How is phishing carried out
Phishing is a form of social engineering. E-mails, fake websites or other channels are used to obtain confidential information from a person or company.
Phishing attacks are often carried out via email. Attackers send messages to users allegedly from an institution or company with which the person does business. The goal of these attacks is to trick the recipient into taking the attacker's desired action. For example, entering confidential information, running software, or visiting a malicious website.
Phishing definition according to the Federal Office for Information Security (BSI):
Phishing is an made-up word "Password" and "Fishing" and refers to attacks in which passwords, credit card details or other confidential information are deliberately extracted from users.
How to deal with phishing
In the case of phishing, reputable websites of banks or online service providers are often imitated in order to access access data. The attacks are often carried out via email. In some cases, the attackers also use other techniques, such as direct messages via social networks, SMS messages or messenger services.
A typical phishing message contains a request to take a specific action. For example, “Click the link and change your password” could be such a prompt. Attackers exert pressure to further intimidate the victims. You threaten to block the recipient's accounts if they don't follow the instructions.
Phishing attacks are often sent around important events, holidays and anniversaries or take advantage of the topicality of news from around the world, which can be both true and fictitious.
In the first phase of a targeted attack (see Spear Phishing / Whaling), the attackers collect background information. These can be interests, activities, and personal and professional history of the target person. The attackers use public information sources such as Xing, Facebook, Twitter, and social engineering attacks to obtain this information. After this phase, the attackers have detailed information about the target person. They know the names of friends and relatives, job titles and e-mail addresses of the target person, as well as information about colleagues and important employees in the company. Attackers use this knowledge to create credible emails.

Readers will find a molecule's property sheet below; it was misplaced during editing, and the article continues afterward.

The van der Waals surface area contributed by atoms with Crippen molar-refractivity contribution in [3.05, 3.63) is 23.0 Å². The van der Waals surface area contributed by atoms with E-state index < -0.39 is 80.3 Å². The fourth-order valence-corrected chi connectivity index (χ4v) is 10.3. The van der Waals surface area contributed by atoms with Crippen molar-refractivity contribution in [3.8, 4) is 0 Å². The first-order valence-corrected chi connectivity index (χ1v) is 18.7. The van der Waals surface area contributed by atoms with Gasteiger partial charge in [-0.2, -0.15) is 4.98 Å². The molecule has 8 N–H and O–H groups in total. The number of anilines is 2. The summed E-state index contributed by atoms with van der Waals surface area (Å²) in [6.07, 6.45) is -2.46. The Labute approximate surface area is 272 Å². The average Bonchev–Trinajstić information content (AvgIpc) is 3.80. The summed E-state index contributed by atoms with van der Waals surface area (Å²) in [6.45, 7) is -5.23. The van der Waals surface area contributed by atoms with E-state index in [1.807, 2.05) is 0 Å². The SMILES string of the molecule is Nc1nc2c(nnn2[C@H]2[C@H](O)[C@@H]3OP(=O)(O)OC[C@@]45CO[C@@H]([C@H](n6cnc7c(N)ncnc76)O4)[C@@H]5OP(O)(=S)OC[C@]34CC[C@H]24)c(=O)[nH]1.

In the next step, the target person receives a message that appears to come from a friend or a well-known organization. The message contains a malware file attachment or a link to a website that the attacker controls. The aim of the attacks is to install malware on the user's device or to obtain confidential information such as username and password via a specially crafted website.
The falsified e-mails often report alleged system failures or changes to the infrastructure, so that the target person is asked to re-enter and confirm personal access data. The target person is directed to the fake website via a link in the e-mail in order to access the access data there.
These phishing mails are difficult to distinguish from authentic messages. They contain logos, graphics and data from companies and therefore look deceptively real. The links are presented as if they would lead to the official company. The use of subdomains and misspelled URLs are common tricks used by attackers.
Over the years, phishing has become a major threat. Not only private individuals, but also more and more companies are affected. Along with malware, phishing represents one of the greatest dangers for Internet users. The attackers use increasingly sophisticated methods to deceive users. The most common methods are explained below:
What is spear phishing?
In spear phishing (Spear English forSpear)it is a special form of phishing. This attack is mostly targeted at individual company employees and often occurs via an email that appears to have come from a trusted source. The attackers are clever and carefully select the recipient. Since spear phishing attacks target organizations or people in a targeted manner, the preparation, but also the effectiveness of this attack is significantly higher than with normal phishing attacks.
What is whaling?
An important person is often referred to as a "big fish". The "whaling" method aims to catch these "big fish". The term comes from English and means "whaling" when translated into German. Strictly speaking, a whale is a mammal and not a fish, but this term has become established.
Whaling has all the characteristics of phishing. However, the attack is directed against specific target persons such as high-ranking managers, administrators or important people in accounting. Whaling requires additional research compared to phishing. The attacker needs to know who the target is communicating with and what kind of discussions are being held. Attackers usually start with social engineering to gather information about the target person and the company. The attackers mostly use e-mail to carry out the attack. An example of a successful whaling attack is referral fraud, in which the attacker pretends to be the CEO and initiates a large transfer amount (also known as CEO fraud). The attack is currently very popular and the Federal Administration's Computer Emergency Response Team (CERT Bund) is also warning against it.